Together with The California Endowment and the U.S. Department of Justice’s Office of Community Oriented Policing Services (COPS), the Center for Court Innovation recently launched a podcast series focused on the intersection of law enforcement, violence prevention and public health. The collaborative effort aims to bring together police chiefs, public health experts, and grant-makers to discuss how law enforcement and public health might share resources and strategies to make communities safer.
According to the Center for Court Innovation website, the collaborative project seeks to explore:
Is violence contagious? How does living in a crime-addled neighborhood affect a person’s health? Does improving the health of a community improve community safety? What can public health teach law enforcement and vice versa?
Current podcasts available include:
>> Connections Among People: Tracking and Preventing Violence Though Social Network Analysis (Interview with sociologist and Robert Wood Johnson Health and Society scholar at Harvard University, Andrew Papachristos)
“I think what both I’m trying to do, as well as people in this room are trying to do, is understand what the idea of an epidemic means in public health—so we don’t mobilize the National Guard when we have an outbreak of influenza or an STD—and in fact, taking some of the science that’s used in contagious disease studies and apply them to violence, as in who is most susceptible to getting shot. And to use more precise models, especially around social networks to really understand if crime is a disease, then how does it spread? What is its form? What is the way that it is transmitted?”
>> Solving and Preventing Homicides through Collaboration (Interview with epidemiologist and founding director of Milwaukee Homicide Review Commission, Mallory O’Brien)
“One of the things early on was finding the right people within the organizations…because law enforcement and public health don’t seem like…logical partners. And part of it is that law enforcement—they have been skeptical about sharing their detailed information…So, what I found to be one of the keys was finding the right people in the agencies that I needed to deal with and developing a relationship, developing trust so they felt as like they could trust me, that I wasn’t going to harm their agency in any way, that I was there to be a neutral convener to assist all of the agencies in developing strategies.”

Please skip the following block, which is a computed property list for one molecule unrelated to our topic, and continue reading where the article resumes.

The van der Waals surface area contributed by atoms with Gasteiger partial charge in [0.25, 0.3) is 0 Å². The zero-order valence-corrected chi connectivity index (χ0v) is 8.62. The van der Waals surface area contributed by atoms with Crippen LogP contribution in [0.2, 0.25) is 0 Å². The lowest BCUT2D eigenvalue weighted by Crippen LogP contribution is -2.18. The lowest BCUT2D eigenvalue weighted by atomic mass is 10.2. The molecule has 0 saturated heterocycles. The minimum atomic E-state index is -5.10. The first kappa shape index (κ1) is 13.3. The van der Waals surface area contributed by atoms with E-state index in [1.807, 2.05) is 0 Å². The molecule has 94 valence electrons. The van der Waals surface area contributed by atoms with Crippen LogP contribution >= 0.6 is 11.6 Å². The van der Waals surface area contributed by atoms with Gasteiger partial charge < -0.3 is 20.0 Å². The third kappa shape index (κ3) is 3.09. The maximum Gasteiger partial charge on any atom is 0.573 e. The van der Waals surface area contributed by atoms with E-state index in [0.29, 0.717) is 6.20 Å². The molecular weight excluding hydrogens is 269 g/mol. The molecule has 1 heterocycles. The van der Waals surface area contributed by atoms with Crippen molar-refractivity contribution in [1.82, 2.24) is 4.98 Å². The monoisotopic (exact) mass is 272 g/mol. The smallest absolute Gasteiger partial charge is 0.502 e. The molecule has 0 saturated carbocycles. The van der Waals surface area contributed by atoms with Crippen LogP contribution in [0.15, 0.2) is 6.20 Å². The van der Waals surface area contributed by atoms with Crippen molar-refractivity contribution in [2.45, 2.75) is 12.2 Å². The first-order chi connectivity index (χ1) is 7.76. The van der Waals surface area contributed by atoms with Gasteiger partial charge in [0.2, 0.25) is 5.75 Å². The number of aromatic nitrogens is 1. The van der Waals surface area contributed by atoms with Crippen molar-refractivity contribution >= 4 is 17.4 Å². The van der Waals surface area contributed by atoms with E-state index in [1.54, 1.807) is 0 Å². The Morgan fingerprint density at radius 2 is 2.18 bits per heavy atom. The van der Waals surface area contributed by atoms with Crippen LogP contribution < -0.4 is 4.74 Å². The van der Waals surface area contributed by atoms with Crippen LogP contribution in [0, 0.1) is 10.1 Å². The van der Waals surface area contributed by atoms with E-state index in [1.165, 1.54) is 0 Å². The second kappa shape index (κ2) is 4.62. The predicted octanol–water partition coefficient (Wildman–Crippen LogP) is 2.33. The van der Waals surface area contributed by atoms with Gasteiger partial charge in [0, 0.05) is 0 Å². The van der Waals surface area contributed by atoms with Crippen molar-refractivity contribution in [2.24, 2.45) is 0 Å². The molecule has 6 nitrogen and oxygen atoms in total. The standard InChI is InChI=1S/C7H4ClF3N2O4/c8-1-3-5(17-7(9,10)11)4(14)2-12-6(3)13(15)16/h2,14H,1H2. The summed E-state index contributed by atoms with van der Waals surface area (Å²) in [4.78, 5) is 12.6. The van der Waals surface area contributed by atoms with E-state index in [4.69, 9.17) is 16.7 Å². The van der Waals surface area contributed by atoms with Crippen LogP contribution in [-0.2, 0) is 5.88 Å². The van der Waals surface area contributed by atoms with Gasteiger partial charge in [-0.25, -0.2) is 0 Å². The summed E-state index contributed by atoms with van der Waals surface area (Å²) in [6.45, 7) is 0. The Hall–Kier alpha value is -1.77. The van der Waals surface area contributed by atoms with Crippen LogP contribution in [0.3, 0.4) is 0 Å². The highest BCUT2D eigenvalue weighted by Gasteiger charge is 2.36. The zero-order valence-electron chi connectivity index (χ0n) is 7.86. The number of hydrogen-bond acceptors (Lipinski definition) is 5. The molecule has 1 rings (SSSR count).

>> What Can Law Enforcement Learn from Public Health (Interview with senior vice president for Healthy Communities at the California Endowment, Anthony Iton)
“Law enforcement is held accountable for homicides and violent crimes and sort of a reactive kind of mentality. And I think that that’s understandable but a little bit unfair, because law enforcement didn’t create the conditions that lead to the crime. They’re just trying to put out the crime once it starts. So law enforcement would benefit from partnerships with public health, at a minimum, to try to be able to understand the root causes or the drivers of high crime.”
> Read more about this podcast series: http://www.courtinnovation.org/violence-prevention-and-public-health